Friday, August 7, 2009

Fishy Thoughts on My Soap Box

There are many ways to express one's opinion: yelling at a congressman, writing an op-ed, throwing shoes at a President, patronizing movies that satirize the opposition. What all of these things do, is not address issues, but release pent up emotion about a state of things in general.

As cathartic as it might be to some to yell or to take pleasure in watching legislators squirm, (and I conceed, I've done my fair share of snarking because it is catharitc and fun to feel terribly clever for a moment) it does not address the actual issues that should be carefully considered and actually discussed. Part of the fault lies in the way Congress goes about its business and has as of late with a breath taking speed. When you race through bill after bill spending money hand over fist without stopping even to read what you are voting on, people who voted you into office start to feel that even if they offered reasoned discourse, it wouldn't matter. The rubber stamp from the party in charge would be all that determined if a bill became law.

Also, some people who (yes, their side lost), have no voice in any part of the legislative process feel powerless and thus angry that they are being force fed tax after tax, bill after bill, and while some good may come of the laws, much mischief is also afoot.

No one can say honestly that 1.7 trillion without reflection is without tremendous waste. But no one believes that this Congress, having had a taste of Wagyu beef type spending on a daily basis, won't find throwing trillions around much less scary from now on. Everyone talks of how we need to control spending; no one cuts one damn thing. No one wants their sacred cows turned into hamburger, only someone else's.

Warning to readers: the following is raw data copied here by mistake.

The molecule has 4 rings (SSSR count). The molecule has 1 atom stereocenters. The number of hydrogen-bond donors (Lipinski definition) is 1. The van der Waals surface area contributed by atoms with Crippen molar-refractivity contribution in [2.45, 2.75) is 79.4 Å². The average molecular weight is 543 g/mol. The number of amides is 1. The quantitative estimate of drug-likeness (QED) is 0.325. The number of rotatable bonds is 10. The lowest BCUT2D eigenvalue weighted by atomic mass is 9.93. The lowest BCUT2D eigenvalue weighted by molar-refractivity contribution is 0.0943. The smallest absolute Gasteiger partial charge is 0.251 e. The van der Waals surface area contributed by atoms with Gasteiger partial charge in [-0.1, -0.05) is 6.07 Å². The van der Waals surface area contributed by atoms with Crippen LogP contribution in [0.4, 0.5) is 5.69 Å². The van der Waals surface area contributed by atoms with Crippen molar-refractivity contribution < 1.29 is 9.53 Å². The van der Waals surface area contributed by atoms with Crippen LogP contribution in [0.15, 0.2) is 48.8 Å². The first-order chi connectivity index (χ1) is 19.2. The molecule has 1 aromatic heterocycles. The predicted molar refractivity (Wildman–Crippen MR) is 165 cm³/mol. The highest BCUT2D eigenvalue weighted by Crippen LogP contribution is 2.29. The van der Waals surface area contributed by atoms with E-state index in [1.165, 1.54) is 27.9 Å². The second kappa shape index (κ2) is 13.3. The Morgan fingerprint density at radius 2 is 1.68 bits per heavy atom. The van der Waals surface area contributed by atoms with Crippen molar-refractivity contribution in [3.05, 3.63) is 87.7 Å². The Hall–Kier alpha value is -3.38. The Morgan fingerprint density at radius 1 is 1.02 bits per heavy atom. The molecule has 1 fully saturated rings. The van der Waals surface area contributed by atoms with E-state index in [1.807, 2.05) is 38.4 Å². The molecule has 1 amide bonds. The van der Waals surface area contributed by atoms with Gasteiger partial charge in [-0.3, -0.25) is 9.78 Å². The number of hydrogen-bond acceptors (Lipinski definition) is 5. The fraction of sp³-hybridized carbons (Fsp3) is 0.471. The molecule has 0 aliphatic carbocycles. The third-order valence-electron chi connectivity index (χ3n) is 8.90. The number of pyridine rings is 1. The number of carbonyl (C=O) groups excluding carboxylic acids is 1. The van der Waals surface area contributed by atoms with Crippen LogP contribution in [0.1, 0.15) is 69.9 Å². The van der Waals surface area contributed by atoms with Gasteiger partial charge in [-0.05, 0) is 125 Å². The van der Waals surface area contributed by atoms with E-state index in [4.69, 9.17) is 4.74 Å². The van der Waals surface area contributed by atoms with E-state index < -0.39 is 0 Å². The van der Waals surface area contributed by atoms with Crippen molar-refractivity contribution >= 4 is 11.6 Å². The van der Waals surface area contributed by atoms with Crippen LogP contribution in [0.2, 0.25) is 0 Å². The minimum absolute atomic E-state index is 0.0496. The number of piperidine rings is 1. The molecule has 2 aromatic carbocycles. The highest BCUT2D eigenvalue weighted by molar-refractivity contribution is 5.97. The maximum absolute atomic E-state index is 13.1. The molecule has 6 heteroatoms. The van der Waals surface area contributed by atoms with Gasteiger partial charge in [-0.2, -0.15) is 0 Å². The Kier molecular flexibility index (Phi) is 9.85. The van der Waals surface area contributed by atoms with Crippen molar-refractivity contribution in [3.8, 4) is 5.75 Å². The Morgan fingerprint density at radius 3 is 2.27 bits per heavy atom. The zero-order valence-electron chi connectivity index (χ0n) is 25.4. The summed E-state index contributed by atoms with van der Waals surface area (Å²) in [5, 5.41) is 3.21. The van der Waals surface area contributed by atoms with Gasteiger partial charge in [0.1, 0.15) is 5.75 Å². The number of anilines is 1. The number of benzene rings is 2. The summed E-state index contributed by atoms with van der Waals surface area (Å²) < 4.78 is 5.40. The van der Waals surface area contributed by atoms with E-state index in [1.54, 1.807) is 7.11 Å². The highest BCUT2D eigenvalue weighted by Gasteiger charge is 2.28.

Here are my questions for our leaders from my blog. Please understand I know the facts about health care are not set, as the bill has not been passed, and that the numbers also jump from one day to another. I will try to use only the numbers and statements issued by official sources.

The White House said we won't lose our doctors or our coverage. I believe they believe that to be true. I also follow the logic of economics. Public schools versus Private schools seems like a good comparative.

There are public schools. There are private schools. There are some families that sacrifice to send their kids to private schools, but those who can't afford it, must contend with public schools. Within those public schools, the kids don't get a choice as to which one they attend. Some of the schools are admittedly, not very good, but there aren't many options or alternatives. Homeschooling has cropped up as a counter to the public vs. private dilemma. But this too has an operating cost of time and expertise, no everyone can manage it, and places like California are trying to limit one's ability to take it on, even if the results are stellar.

So I follow the pattern. There will be public care and there will still be private care which some sacrifice to hold onto, but some of the public care will be less stellar. I'd rather fight insurance companies than the federal government to get a "yes" when the bureaucrats say "no." So I worry about the lack of options. Also, home doctoring doesn’t seem like it would enjoy much success.

Here is my second problem. We currently have Medicare, Medicaid and SCHIP. None of these are fully funded, and that causes some seniors that currently rely on the government programs, to not get the care they need. Doctors will refuse to take Medicare/Medicaid because it pays so poorly. Medicare and Medicaid are not fully funded because it would be too expensive.